How toddlers are renewing my faith
Those who follow me on social media will realize that I am obsessed. It’s our grandchildren—all four of them who have arrived in the past three years, and three of whom arrived in July of 2016 within a span of eight days. Honestly, I used to secretly believe that all the grandparenting hype—sharing pictures and telling stories ad nauseum—was way over the top. But now I, a past president of the Anti-Sentimentality Club, am in a whole new place. A bit of an uncomfortable yet wonderful place, to be honest.
As has been the case more times than I care to admit (and growing by the month) I was wrong. The joy of grandchildren, though it certainly hinges somewhat on the cuteness and sentimentalism factors, is about way more than that. It is for me, I’m realizing, a chance for an aging, white, male with tendencies toward worldly cynicism, to see the world once again through more innocent, hopeful, faithful eyes. And that, for me, has been and is a most blessed thing.
Both the Psalmist and Jeremiah claim that before we were formed/knit together in our mother’s womb, God already knew us. (The same Hebrew verb that connotes such deep intimacy that it is used elsewhere as a euphemism for sexual relations, e.g., “Adam knew his wife, and she bore a son.”) If that’s so, then there is something about our deepest identity in God that culture and our own imagined sophistication weeds out. Somewhere, somehow, before the foundations of the earth itself, we already were in the mind and heart of the eternal God. Before the eternal Word that calls into being all things (“…and God said, let there be…”) I was, you were already. That this word became flesh, as did we, is evidence that God continues to seek us out and desperately desires that we find our guide for living in the Christ who redeems us who IS that Word incarnate that creates us, redeems us, and calls us home.
I forget. But the toddlers, and I, through them, remember. One of our own children, at about the age our three grandboys are now (30 months), was with me a generation ago. In a dense fog, we took an exit ramp off of Interstate 85 and couldn’t see a thing. We found out the hard way that it was a sharp curve ramp by going straight, going airborne, and landing in a muddy field. I jumped out into the mud to check on the child in the carseat in the back. His eyes were big as saucers and transfixed on the empty seat next to him. I kept saying, “Are you okay, honey?” Finally he said to me, “Daddy, look at the angel! … What’s the angel’s name?” And finally, disappointedly, “Where did the angel go?” He continued that question until we got home and for weeks thereafter.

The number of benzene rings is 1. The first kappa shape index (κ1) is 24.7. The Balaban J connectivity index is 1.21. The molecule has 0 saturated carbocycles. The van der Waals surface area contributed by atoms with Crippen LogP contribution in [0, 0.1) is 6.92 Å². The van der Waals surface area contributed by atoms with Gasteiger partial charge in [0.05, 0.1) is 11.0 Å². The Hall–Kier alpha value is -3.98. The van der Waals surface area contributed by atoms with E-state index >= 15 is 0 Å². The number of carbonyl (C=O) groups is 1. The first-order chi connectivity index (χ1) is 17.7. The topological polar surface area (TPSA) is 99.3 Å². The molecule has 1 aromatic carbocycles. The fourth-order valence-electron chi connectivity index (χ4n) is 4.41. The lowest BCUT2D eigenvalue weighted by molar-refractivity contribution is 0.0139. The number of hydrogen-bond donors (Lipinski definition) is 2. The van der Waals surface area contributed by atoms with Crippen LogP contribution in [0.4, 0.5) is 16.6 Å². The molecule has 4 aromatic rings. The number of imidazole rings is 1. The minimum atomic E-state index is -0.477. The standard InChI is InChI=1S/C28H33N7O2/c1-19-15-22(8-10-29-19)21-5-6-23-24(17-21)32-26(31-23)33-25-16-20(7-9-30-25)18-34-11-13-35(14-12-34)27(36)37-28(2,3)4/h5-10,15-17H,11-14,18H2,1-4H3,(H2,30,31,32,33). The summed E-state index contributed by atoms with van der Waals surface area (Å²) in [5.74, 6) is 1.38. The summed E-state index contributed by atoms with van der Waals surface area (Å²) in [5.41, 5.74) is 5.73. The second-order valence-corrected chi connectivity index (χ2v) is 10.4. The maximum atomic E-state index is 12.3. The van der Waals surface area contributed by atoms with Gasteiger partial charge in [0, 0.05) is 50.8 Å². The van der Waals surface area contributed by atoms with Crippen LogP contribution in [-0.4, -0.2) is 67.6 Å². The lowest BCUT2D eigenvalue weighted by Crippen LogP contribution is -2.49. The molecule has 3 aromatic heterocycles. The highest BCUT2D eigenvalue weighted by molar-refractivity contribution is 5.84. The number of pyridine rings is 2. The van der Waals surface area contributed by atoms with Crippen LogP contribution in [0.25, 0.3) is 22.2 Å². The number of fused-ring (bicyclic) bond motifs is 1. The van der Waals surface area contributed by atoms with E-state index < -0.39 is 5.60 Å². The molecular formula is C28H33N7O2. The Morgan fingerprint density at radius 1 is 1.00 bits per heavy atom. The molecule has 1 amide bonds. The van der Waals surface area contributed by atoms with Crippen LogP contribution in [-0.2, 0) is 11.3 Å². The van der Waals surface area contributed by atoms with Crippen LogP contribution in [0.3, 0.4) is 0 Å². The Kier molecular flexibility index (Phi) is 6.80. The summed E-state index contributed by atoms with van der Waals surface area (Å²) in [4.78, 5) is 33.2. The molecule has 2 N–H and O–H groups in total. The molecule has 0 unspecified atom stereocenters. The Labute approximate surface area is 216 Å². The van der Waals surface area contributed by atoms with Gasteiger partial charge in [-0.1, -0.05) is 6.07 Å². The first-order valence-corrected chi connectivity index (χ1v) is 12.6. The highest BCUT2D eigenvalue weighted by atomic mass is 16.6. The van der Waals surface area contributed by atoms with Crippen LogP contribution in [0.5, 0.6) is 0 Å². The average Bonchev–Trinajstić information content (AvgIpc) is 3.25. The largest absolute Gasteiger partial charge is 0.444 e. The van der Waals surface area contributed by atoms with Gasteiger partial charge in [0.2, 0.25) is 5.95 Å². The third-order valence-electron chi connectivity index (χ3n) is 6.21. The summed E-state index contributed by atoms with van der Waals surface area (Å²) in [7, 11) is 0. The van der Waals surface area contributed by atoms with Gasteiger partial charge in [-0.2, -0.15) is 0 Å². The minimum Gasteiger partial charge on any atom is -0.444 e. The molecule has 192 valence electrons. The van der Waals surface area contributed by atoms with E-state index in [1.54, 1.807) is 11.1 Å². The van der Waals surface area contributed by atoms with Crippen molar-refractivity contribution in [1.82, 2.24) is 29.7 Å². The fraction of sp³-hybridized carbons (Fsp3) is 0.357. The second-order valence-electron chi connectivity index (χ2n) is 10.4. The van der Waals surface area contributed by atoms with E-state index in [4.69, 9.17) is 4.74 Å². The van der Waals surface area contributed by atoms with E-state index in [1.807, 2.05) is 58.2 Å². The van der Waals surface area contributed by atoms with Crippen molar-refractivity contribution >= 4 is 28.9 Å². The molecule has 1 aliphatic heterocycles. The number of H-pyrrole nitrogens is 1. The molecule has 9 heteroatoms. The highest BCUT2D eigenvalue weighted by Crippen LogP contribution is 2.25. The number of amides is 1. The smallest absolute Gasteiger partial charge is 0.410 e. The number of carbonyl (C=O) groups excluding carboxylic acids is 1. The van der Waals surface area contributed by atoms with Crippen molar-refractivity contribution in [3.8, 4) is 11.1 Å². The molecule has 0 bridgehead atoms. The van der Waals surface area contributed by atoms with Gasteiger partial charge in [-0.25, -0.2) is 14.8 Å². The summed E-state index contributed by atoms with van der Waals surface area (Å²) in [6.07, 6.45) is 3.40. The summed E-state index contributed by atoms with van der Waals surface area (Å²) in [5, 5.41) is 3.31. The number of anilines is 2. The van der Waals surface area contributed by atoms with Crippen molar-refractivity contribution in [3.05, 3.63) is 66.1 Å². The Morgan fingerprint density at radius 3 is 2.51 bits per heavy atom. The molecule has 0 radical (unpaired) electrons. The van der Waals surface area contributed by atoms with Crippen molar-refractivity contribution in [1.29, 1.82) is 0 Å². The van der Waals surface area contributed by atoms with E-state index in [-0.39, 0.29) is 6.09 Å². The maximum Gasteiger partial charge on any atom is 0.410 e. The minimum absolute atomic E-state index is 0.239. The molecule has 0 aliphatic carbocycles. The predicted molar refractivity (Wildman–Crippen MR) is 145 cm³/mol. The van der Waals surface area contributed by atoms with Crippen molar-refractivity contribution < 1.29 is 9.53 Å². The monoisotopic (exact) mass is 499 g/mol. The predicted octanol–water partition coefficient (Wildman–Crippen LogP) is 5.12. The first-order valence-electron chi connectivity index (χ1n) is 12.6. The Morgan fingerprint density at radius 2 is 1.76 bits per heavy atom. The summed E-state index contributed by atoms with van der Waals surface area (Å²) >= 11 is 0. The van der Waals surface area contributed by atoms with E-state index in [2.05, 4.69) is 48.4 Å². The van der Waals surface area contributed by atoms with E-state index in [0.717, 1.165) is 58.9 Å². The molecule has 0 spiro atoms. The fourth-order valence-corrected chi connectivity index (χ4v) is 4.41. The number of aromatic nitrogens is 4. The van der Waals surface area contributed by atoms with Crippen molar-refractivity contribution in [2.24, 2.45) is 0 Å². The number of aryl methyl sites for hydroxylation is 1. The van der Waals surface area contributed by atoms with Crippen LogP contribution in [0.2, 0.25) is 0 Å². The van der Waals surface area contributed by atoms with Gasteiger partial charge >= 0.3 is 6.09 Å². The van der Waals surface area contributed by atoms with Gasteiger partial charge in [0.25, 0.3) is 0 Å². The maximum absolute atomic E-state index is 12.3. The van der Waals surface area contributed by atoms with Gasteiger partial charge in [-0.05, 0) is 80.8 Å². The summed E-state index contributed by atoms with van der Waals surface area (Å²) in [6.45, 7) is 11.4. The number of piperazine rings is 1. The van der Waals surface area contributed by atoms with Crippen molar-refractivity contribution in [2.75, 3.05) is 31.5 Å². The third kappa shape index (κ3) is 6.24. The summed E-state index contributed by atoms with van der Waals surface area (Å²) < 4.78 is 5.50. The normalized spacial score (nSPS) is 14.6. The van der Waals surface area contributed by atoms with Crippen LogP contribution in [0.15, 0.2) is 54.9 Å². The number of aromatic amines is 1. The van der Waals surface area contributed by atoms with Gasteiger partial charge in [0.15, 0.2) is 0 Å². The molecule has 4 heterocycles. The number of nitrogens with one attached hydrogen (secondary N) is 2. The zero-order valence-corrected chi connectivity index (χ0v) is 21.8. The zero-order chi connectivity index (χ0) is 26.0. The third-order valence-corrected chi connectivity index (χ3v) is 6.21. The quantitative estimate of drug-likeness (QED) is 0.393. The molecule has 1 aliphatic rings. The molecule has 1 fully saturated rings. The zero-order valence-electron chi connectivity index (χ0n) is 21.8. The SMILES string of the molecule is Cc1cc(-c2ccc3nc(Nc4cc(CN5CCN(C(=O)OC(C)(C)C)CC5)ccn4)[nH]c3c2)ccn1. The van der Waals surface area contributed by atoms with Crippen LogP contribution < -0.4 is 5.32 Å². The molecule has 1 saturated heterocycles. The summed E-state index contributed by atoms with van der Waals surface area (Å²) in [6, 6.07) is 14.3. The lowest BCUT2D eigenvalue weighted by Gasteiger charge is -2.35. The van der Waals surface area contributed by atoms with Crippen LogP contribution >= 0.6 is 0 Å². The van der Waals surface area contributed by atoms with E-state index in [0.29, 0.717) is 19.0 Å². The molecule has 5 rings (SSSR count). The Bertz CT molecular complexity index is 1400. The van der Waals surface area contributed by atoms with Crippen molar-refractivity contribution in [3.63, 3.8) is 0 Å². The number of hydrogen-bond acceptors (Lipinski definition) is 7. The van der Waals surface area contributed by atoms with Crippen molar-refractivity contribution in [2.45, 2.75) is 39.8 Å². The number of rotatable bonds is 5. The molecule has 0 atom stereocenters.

Did he see or experience something I could not perceive, or was it just a child’s imagination? And why, precisely in a time of danger, did he claim to see an angel? I saw nothing, but I’m not sure that he didn’t. In fact, I rather hope that he did, as one of those manifestations of what we proclaim to believe in, “all things, seen and unseen.”
With the three toddler grandsons, in just the past three months we’ve experienced the following. I’m pushing a stroller with the twins and we’re singing ABC’s, and one abruptly stops and says most sincerely and urgently, “Opa, I need to be closer to my God!” Without missing a beat, the other twin echoes, “And I need to be closer to my Jesus!” And we talk for quite some time about how Jesus is with us, only to arrive back at the house and Twin 2 says, “Will Jesus be with us in our house?” “He will,” I assure him. So he ponders a bit and asks, “Is that Jesus’s car?”
Their cousin’s dad went to wake the child on Christmas morning and said, “Merry Christmas! Did you know today is Christmas?” The child says, “Yeah! Did the Messiah come?” His dad says, “Yes, he did.” The child says, “Where’s his car?”
Now the little girl can’t talk to us yet. She’s almost eight months old. But as I hold her I wonder, “What do you know that I’ve forgotten? How can I keep you—how can you keep me—from forgetting?” I watch them and listen to them and sometimes, a place deep inside of me stirs, remembers something that’s still there that, for whatever reason, I have worked a lifetime to cover up. Simple. Innocent. Known. Full of wonder. Held. Blessed. As is every precious child of God. And though I lose sleep and am worn out every time I’m with them, I am renewed, refreshed, and, regardless of what the future of mainline American institutional Lutheran Christianity might hold, I am hopeful.
God’s got this. God’s got me. God’s got you. Now, to learn better how to pay attention.
Walking with you,
Bishop Tim Smith